Explore More

The Encyclopedia of Oklahoma History and Culture
Links to tribes in Oklahoma today




The Office of American Indian Culture and Preservation

This office was established in by the Board of Directors of the Oklahoma Historical Society. The purpose of this office is to strengthen the ties between the federally recognized tribes of Oklahoma and the OHS, to work closely with tribal cultural preservation staff and assist with issues requiring expertise and guidance with culturally important materials, to conduct oral history projects with tribal elders, to provide workshops regarding preservation issues, to enhance collections development of American Indian materials, and to enhance research opportunities for tribal groups or individuals regarding the OHS collections.

Chad Williams

Sours: https://www.okhistory.org/research/americanindians

Now discussing:

Indigenous Peoples of Oklahoma

Okterritory

Online Resources[edit | edit source]

  • Indian Pioneer Papers
  • Index to the Final Rolls of Citizens and Freedmen of the Five Civilized Tribes in Indian Territory (Dawes) National Archives.
  • OHS Dawes Final Rolls Index only.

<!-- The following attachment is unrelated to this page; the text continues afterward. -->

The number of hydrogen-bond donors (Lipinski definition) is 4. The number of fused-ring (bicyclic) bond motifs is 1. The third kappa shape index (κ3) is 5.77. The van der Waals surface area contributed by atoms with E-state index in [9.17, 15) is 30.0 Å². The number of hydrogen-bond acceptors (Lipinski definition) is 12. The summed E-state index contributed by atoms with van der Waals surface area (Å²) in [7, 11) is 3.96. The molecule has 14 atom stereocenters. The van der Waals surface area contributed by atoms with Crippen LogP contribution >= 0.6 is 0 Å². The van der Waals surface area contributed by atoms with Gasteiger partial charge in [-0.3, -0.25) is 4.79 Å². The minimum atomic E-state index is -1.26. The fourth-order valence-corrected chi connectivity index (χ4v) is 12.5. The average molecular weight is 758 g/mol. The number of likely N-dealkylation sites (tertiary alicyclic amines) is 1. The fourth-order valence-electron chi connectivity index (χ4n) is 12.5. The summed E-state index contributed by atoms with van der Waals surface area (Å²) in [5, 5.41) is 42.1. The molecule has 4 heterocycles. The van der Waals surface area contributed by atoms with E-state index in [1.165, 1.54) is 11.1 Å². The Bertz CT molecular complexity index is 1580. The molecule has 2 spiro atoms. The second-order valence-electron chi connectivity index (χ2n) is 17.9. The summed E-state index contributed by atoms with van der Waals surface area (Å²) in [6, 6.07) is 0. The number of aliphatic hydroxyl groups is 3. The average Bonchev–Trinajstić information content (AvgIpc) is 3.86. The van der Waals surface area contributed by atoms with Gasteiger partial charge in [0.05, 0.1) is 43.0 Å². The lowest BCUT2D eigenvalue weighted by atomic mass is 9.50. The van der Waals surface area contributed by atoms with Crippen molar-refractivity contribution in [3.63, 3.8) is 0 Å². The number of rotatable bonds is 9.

• OK/ITGenWeb Indian and Oklahoma Territory Genealogy
  • Oklahoma and Indian Territory, Marriage, Citizenship and Census Records, ($)
  • Oklahoma and Indian Territory, Indian Censuses and Rolls, , ($), index
  • Oklahoma, Historical Indian Archives Index,
  • Oklahoma and Indian Territory, Land Allotment Jackets for Five Civilized Tribes, ($)
  • U.S., Indian Census Rolls, , ($), index
  • Wallace Roll of Cherokee Freedmen, , ($), index
  • Choctaw Nation Marriage Index
  • Chickasaw Nation Marriage Index
  • U.S., Native American Citizens and Freedmen of Five Civilized Tribes, , ($), index
  • Dawes Commission Index (overturned),
  • U.S., Citizenship Case Files in Indian Territory, , index
  • OHS Applicants for Enrollment among the members of the Five Civilized Tribes. Index only.
  • Oklahoma, Applications for Enrollment to the Five Civilized Tribes, Index and images.
  • Oklahoma and Indian Territory, Dawes Census Cards for Five Civilized Tribes, ($)
  • U.S., Native American Enrollment Cards for the Five Civilized Tribes, , ($), index
  • Oklahoma, Applications for Allotment, Five Civilized Tribes, Images.
  • Oklahoma Osage Tribe Roll, ($)